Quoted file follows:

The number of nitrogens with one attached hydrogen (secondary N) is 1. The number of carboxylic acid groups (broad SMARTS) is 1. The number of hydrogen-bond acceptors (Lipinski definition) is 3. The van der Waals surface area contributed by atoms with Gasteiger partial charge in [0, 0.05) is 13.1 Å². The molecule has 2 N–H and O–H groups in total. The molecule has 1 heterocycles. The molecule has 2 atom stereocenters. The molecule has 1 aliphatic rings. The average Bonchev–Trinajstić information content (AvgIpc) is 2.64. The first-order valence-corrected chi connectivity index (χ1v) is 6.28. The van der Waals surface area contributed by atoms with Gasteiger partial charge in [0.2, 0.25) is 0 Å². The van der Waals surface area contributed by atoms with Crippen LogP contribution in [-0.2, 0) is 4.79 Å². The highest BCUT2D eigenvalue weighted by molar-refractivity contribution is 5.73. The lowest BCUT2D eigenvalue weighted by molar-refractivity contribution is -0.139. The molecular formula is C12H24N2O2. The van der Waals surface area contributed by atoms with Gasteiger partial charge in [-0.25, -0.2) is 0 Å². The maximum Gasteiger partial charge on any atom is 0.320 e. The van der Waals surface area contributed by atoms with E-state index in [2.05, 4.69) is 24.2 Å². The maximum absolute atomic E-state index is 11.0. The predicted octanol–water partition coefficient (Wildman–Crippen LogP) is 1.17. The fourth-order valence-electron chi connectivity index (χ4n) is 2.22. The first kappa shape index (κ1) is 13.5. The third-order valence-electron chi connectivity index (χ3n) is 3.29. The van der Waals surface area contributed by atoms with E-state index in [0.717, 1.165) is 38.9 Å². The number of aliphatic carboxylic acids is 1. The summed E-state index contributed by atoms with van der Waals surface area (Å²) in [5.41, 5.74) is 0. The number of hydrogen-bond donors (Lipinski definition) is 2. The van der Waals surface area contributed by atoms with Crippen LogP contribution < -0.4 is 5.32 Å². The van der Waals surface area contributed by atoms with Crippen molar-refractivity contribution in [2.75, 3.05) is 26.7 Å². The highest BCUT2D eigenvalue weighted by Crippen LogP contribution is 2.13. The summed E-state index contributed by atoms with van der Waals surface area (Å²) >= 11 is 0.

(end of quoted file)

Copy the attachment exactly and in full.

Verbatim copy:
The number of nitrogens with one attached hydrogen (secondary N) is 1. The number of carboxylic acid groups (broad SMARTS) is 1. The number of hydrogen-bond acceptors (Lipinski definition) is 3. The van der Waals surface area contributed by atoms with Gasteiger partial charge in [0, 0.05) is 13.1 Å². The molecule has 2 N–H and O–H groups in total. The molecule has 1 heterocycles. The molecule has 2 atom stereocenters. The molecule has 1 aliphatic rings. The average Bonchev–Trinajstić information content (AvgIpc) is 2.64. The first-order valence-corrected chi connectivity index (χ1v) is 6.28. The van der Waals surface area contributed by atoms with Gasteiger partial charge in [0.2, 0.25) is 0 Å². The van der Waals surface area contributed by atoms with Crippen LogP contribution in [-0.2, 0) is 4.79 Å². The highest BCUT2D eigenvalue weighted by molar-refractivity contribution is 5.73. The lowest BCUT2D eigenvalue weighted by molar-refractivity contribution is -0.139. The molecular formula is C12H24N2O2. The van der Waals surface area contributed by atoms with Gasteiger partial charge in [-0.25, -0.2) is 0 Å². The maximum Gasteiger partial charge on any atom is 0.320 e. The van der Waals surface area contributed by atoms with E-state index in [2.05, 4.69) is 24.2 Å². The maximum absolute atomic E-state index is 11.0. The predicted octanol–water partition coefficient (Wildman–Crippen LogP) is 1.17. The fourth-order valence-electron chi connectivity index (χ4n) is 2.22. The first kappa shape index (κ1) is 13.5. The third-order valence-electron chi connectivity index (χ3n) is 3.29. The van der Waals surface area contributed by atoms with E-state index in [0.717, 1.165) is 38.9 Å². The number of aliphatic carboxylic acids is 1. The summed E-state index contributed by atoms with van der Waals surface area (Å²) in [5.41, 5.74) is 0. The number of hydrogen-bond donors (Lipinski definition) is 2. The van der Waals surface area contributed by atoms with Crippen LogP contribution < -0.4 is 5.32 Å². The van der Waals surface area contributed by atoms with Crippen molar-refractivity contribution in [2.75, 3.05) is 26.7 Å². The highest BCUT2D eigenvalue weighted by Crippen LogP contribution is 2.13. The summed E-state index contributed by atoms with van der Waals surface area (Å²) >= 11 is 0.